Below is the manufacturer-supplied data which accompanies a typical 80W panel.
|Nominal Peak Power||75.00W|
|Open Circuit Voltage||21.40V|
|Peak Power Voltage||17.00V|
|Short Circuit Current||4.75A|
|Peak Power Current||4.45A|
This information is oftentimes misleading – which in itself can lead to consumers ending up with grossly undersized arrays for their needs. The way in which we derive the actual rating for the panel is by multiplying the Peak Power Voltage (in this case, 17V) and the Peak Power Current (here it’s 4.45A) together, yielding a result of 75.65W. However, based on the formula to find power (W = V*A) many systems will claim to be capable of producing a much higher Peak Power Current than the PV cells are actually capable of (because as voltage decreases, current increases proportionally for the same total power output). This means that on a 12V system, if you fall victim to this logic your system could be more than 40% undersized for your application.
Another thing to keep in mind is that these figures are derived under STC (25ºC/100kPa) with absolutely ideal irradiance and spectrum for the panels – in the real world their performance will be much below this rating as light will be less intense, and temperature on the surface of the PV cell will be far above the ideal (as surface temperature increases, efficiency of the panel drops significantly). Your angle to the Sun will also likely be very different from the laboratory condition which introduces further losses.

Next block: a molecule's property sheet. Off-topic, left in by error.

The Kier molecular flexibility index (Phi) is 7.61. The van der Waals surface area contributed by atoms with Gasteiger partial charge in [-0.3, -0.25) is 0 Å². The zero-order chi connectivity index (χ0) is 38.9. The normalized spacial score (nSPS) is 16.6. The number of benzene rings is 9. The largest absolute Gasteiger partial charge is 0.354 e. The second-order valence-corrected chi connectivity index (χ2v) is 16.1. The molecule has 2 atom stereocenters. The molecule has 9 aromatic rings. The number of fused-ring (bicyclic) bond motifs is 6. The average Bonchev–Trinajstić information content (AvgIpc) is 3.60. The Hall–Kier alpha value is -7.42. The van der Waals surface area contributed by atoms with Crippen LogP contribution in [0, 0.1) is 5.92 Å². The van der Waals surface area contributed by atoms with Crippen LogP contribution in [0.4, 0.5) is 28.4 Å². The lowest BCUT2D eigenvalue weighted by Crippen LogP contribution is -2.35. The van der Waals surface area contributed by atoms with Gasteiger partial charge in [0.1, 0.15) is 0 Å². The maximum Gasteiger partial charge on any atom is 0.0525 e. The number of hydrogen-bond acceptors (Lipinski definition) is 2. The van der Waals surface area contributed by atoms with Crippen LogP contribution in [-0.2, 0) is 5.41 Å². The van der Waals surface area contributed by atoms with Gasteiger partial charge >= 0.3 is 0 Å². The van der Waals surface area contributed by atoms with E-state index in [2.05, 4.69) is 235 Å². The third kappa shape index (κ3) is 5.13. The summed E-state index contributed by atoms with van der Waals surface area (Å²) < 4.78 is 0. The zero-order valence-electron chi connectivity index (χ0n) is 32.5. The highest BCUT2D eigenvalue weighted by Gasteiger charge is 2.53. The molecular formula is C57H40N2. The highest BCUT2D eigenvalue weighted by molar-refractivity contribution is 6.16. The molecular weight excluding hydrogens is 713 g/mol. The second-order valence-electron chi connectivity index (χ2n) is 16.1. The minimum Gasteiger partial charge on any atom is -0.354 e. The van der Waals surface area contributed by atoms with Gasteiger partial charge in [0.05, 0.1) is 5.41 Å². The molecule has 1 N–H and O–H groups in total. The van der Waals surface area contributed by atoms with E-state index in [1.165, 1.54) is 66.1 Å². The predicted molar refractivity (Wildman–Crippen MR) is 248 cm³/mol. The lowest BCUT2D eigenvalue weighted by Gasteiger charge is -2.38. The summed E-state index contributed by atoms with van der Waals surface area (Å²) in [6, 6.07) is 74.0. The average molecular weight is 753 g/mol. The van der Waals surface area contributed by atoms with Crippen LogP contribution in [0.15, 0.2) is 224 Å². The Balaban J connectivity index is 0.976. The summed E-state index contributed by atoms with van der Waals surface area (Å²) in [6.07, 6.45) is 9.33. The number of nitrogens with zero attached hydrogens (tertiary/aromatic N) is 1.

To realistically approximate your system’s output capacity, the following formula should provide a fairly accurate picture. (PC * h * 0.5), where PC is the Peak Power Current of the panel, h is the total number of hours where the Sun will shine during any given day, and 0.5 being the realistic inefficiency factor of the system. This assumes a flat distribution of the panels, more ideal angling towards the Sun will yield better results. While the cooler months bring with them much shorter daylight periods, they also bring a much cooler temperature which means the panels should experience a drop in surface temperature, and also, that high-draw appliances such as compressor fridges need to kick in much less of the time. It becomes a huge game of trade-offs, which is why it’s important to get the very best system to begin with. If you suspect this may present a problem, you may well be better off looking at a 3-way absorption-type fridge which will accept 12V, 240V, and gas inputs.